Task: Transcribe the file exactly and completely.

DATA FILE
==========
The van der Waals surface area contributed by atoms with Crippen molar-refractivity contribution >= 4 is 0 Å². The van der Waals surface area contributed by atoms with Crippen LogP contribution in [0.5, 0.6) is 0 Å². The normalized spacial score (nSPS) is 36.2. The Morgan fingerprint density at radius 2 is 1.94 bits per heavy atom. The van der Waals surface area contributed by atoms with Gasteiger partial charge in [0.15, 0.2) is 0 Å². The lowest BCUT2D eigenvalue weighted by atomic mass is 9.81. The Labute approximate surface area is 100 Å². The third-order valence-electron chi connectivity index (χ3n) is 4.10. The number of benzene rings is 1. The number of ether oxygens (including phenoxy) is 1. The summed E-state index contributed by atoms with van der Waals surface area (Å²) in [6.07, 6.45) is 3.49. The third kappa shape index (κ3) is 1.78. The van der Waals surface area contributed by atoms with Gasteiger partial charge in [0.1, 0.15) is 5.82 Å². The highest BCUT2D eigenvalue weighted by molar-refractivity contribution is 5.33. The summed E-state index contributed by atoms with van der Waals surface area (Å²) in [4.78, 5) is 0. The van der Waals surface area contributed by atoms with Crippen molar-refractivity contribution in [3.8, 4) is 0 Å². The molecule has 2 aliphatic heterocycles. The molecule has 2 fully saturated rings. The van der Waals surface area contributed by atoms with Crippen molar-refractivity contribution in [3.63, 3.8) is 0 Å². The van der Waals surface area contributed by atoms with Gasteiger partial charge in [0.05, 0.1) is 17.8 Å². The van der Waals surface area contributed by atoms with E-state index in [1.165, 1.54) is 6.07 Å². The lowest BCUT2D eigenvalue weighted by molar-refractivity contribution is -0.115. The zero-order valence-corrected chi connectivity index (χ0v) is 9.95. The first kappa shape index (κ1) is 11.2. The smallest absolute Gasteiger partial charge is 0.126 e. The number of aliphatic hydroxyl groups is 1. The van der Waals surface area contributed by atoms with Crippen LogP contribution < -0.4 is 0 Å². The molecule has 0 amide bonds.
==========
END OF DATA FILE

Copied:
The van der Waals surface area contributed by atoms with Crippen molar-refractivity contribution >= 4 is 0 Å². The van der Waals surface area contributed by atoms with Crippen LogP contribution in [0.5, 0.6) is 0 Å². The normalized spacial score (nSPS) is 36.2. The Morgan fingerprint density at radius 2 is 1.94 bits per heavy atom. The van der Waals surface area contributed by atoms with Gasteiger partial charge in [0.15, 0.2) is 0 Å². The lowest BCUT2D eigenvalue weighted by atomic mass is 9.81. The Labute approximate surface area is 100 Å². The third-order valence-electron chi connectivity index (χ3n) is 4.10. The number of benzene rings is 1. The number of ether oxygens (including phenoxy) is 1. The summed E-state index contributed by atoms with van der Waals surface area (Å²) in [6.07, 6.45) is 3.49. The third kappa shape index (κ3) is 1.78. The van der Waals surface area contributed by atoms with Gasteiger partial charge in [0.1, 0.15) is 5.82 Å². The highest BCUT2D eigenvalue weighted by molar-refractivity contribution is 5.33. The summed E-state index contributed by atoms with van der Waals surface area (Å²) in [4.78, 5) is 0. The van der Waals surface area contributed by atoms with Crippen molar-refractivity contribution in [3.8, 4) is 0 Å². The molecule has 2 aliphatic heterocycles. The molecule has 2 fully saturated rings. The van der Waals surface area contributed by atoms with Crippen molar-refractivity contribution in [3.63, 3.8) is 0 Å². The van der Waals surface area contributed by atoms with Gasteiger partial charge in [0.05, 0.1) is 17.8 Å². The van der Waals surface area contributed by atoms with E-state index in [1.165, 1.54) is 6.07 Å². The lowest BCUT2D eigenvalue weighted by molar-refractivity contribution is -0.115. The zero-order valence-corrected chi connectivity index (χ0v) is 9.95. The first kappa shape index (κ1) is 11.2. The smallest absolute Gasteiger partial charge is 0.126 e. The number of aliphatic hydroxyl groups is 1. The van der Waals surface area contributed by atoms with Crippen LogP contribution < -0.4 is 0 Å². The molecule has 0 amide bonds.